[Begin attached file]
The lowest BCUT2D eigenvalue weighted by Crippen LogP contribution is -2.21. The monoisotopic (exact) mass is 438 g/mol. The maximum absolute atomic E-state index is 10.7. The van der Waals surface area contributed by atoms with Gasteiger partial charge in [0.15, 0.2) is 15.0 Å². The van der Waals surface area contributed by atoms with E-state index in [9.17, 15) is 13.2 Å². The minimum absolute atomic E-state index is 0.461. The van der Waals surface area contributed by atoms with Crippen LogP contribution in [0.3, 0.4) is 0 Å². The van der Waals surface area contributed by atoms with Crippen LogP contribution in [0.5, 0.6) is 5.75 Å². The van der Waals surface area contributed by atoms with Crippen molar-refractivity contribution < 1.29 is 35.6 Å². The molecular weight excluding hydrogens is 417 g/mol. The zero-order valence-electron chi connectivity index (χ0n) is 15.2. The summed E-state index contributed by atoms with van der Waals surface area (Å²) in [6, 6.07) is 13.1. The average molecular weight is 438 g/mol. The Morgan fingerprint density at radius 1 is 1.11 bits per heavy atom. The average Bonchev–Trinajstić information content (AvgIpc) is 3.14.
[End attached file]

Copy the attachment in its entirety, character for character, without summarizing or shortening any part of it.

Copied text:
The lowest BCUT2D eigenvalue weighted by Crippen LogP contribution is -2.21. The monoisotopic (exact) mass is 438 g/mol. The maximum absolute atomic E-state index is 10.7. The van der Waals surface area contributed by atoms with Gasteiger partial charge in [0.15, 0.2) is 15.0 Å². The van der Waals surface area contributed by atoms with E-state index in [9.17, 15) is 13.2 Å². The minimum absolute atomic E-state index is 0.461. The van der Waals surface area contributed by atoms with Crippen LogP contribution in [0.3, 0.4) is 0 Å². The van der Waals surface area contributed by atoms with Crippen LogP contribution in [0.5, 0.6) is 5.75 Å². The van der Waals surface area contributed by atoms with Crippen molar-refractivity contribution < 1.29 is 35.6 Å². The molecular weight excluding hydrogens is 417 g/mol. The zero-order valence-electron chi connectivity index (χ0n) is 15.2. The summed E-state index contributed by atoms with van der Waals surface area (Å²) in [6, 6.07) is 13.1. The average molecular weight is 438 g/mol. The Morgan fingerprint density at radius 1 is 1.11 bits per heavy atom. The average Bonchev–Trinajstić information content (AvgIpc) is 3.14.